I would say your new dog is picking up on your feelings and isn't quite into bonding yet. Do you walk him? I have found that a good walk in a peaceful setting can be a good bonding experience. I also suggest you have a look at an excellent book about the canine-human bond, "The Other End of the Leash" by Patricia McConnell. I'd put money on it helping you. Please try not to give up. The two of you just might surprise each other.
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Old 04-22-2013, 01:10 PM
Location: SC
2,967 posts, read 4,184,246 times
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I would find the dog a good new home. Take your time and really research your next dog to make sure it is a good match. You may have to visit with 100 dogs to find the right mix, or pick a purebreed that has all of the traits you desire, and find a good breeder who will provide you with what you need. It is always a gamble adopting an older dog, as far as bonding and bad habits go; a puppy will always be able to be molded into what you want.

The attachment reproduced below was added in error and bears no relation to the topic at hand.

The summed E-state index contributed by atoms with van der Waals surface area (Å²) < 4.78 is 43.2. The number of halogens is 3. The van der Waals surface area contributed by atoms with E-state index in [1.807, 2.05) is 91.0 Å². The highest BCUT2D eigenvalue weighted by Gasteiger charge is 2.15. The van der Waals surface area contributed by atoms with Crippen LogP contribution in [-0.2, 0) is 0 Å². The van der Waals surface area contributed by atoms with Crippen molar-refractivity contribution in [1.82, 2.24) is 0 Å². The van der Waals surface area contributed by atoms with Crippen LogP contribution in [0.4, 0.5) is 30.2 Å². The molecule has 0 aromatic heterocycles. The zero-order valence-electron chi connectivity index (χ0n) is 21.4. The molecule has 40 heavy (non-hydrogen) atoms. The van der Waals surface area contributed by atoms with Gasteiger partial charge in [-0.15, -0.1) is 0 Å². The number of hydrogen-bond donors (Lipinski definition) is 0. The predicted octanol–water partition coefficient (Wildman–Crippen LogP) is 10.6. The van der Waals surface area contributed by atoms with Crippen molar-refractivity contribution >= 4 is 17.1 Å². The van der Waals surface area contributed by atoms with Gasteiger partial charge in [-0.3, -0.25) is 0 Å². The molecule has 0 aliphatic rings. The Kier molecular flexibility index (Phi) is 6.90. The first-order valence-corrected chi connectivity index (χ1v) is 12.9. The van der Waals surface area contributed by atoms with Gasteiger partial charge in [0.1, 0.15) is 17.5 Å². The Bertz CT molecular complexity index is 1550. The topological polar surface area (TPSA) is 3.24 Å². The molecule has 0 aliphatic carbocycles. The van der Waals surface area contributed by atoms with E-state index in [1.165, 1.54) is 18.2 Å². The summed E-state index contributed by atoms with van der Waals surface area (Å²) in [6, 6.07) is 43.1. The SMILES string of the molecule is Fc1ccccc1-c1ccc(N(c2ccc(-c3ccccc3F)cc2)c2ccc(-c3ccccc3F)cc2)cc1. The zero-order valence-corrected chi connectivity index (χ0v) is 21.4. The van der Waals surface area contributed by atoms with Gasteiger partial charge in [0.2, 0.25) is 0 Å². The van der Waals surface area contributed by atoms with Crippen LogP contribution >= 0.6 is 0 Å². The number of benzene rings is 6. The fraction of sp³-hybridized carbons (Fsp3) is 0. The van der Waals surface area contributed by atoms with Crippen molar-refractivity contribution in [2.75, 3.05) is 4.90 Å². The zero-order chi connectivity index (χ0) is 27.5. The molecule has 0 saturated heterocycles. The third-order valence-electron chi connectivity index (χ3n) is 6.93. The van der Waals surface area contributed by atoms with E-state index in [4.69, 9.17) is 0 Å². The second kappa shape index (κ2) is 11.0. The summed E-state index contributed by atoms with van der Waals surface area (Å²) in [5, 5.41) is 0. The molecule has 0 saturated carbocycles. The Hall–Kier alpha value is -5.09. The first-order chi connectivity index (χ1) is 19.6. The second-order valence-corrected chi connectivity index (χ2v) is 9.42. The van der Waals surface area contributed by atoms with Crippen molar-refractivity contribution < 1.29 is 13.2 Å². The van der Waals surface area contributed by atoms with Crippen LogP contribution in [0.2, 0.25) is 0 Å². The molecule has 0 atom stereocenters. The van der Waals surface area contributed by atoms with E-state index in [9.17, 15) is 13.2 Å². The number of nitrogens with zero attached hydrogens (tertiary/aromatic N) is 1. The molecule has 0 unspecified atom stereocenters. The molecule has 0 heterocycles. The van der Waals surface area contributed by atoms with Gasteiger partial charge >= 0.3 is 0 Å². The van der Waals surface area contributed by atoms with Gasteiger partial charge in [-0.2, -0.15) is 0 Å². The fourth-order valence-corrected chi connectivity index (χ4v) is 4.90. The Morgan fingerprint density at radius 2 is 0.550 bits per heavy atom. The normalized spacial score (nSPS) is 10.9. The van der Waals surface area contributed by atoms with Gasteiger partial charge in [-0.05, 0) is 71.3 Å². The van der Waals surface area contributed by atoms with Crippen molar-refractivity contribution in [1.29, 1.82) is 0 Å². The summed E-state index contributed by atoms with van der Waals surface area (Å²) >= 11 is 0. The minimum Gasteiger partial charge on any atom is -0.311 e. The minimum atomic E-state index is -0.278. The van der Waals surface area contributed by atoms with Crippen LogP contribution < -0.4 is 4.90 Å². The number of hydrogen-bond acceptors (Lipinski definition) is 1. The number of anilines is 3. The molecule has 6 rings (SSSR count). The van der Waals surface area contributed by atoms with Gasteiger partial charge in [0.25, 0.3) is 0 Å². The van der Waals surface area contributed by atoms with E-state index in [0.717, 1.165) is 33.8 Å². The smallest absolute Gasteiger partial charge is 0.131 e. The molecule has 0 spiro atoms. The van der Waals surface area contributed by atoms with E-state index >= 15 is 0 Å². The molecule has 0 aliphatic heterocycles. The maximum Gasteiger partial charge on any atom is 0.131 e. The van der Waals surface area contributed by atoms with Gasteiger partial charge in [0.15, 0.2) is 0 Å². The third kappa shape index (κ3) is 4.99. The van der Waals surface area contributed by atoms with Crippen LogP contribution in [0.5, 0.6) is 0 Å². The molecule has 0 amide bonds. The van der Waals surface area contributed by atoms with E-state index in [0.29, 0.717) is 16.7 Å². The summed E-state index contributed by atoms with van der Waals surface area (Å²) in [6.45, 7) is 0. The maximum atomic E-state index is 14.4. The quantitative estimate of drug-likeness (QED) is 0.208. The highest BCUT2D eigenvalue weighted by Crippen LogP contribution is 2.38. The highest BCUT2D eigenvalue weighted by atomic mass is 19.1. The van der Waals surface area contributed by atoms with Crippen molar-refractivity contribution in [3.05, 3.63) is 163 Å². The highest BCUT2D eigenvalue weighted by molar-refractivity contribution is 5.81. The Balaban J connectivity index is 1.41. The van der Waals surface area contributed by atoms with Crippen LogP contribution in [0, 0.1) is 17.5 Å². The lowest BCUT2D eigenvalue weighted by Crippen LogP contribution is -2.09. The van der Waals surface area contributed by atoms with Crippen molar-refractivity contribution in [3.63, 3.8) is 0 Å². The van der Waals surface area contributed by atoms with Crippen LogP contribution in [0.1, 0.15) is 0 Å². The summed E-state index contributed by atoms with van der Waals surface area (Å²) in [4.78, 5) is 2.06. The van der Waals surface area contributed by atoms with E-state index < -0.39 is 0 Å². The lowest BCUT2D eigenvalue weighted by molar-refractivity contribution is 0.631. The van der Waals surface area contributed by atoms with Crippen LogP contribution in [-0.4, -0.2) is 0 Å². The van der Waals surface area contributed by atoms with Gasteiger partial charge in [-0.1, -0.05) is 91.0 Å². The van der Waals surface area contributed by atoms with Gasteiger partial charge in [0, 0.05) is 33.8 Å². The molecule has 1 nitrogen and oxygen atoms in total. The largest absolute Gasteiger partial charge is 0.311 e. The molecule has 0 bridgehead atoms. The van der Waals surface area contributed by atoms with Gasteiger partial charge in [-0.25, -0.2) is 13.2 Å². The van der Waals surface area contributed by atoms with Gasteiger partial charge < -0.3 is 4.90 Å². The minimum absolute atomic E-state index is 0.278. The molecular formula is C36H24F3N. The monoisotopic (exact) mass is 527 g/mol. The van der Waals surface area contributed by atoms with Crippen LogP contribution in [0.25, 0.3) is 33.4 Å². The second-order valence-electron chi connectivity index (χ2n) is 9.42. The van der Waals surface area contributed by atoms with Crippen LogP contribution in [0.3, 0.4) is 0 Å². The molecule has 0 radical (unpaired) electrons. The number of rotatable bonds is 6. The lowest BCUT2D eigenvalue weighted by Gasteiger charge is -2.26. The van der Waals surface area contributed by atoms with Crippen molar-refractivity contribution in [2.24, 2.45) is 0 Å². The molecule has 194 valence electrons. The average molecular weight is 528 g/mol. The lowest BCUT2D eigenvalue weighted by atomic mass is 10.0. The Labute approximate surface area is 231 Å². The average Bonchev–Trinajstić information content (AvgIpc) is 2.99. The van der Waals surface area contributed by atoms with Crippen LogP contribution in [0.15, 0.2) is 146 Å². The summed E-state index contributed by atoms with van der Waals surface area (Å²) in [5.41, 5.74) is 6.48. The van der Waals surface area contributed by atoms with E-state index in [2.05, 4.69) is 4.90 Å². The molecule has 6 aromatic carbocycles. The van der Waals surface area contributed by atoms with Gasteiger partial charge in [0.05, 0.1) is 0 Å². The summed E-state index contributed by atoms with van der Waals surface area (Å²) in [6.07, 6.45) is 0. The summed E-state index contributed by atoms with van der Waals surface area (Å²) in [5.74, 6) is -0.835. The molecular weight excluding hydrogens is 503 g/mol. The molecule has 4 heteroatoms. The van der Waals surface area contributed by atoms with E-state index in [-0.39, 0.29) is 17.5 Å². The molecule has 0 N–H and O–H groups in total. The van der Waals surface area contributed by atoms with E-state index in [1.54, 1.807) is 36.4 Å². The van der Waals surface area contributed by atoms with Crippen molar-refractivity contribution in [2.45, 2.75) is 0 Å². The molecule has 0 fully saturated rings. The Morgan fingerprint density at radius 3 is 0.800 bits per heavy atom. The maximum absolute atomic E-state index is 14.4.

There are lots of experienced dog people here who could offer advice as to what breed would be good for you, based on the great traits your last dog had. Just like people, some dogs have horrible temperaments, just like people you do not want to be around.
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Old 04-22-2013, 01:12 PM
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There are other emotional issues at play here, but as a trainer I want to point out that the majority of your complaints are about training issues. You say he won't come when called, ignores commands, and only listens when you have a treat. All of that can be turned around, but if you are currently in classes with a trainer who is not helping you with that, it might be time to seek out a better trainer. I can absolutely help you find the very best trainers in your area if you give me an idea of your general location. (Are you in D.C.? Which section?)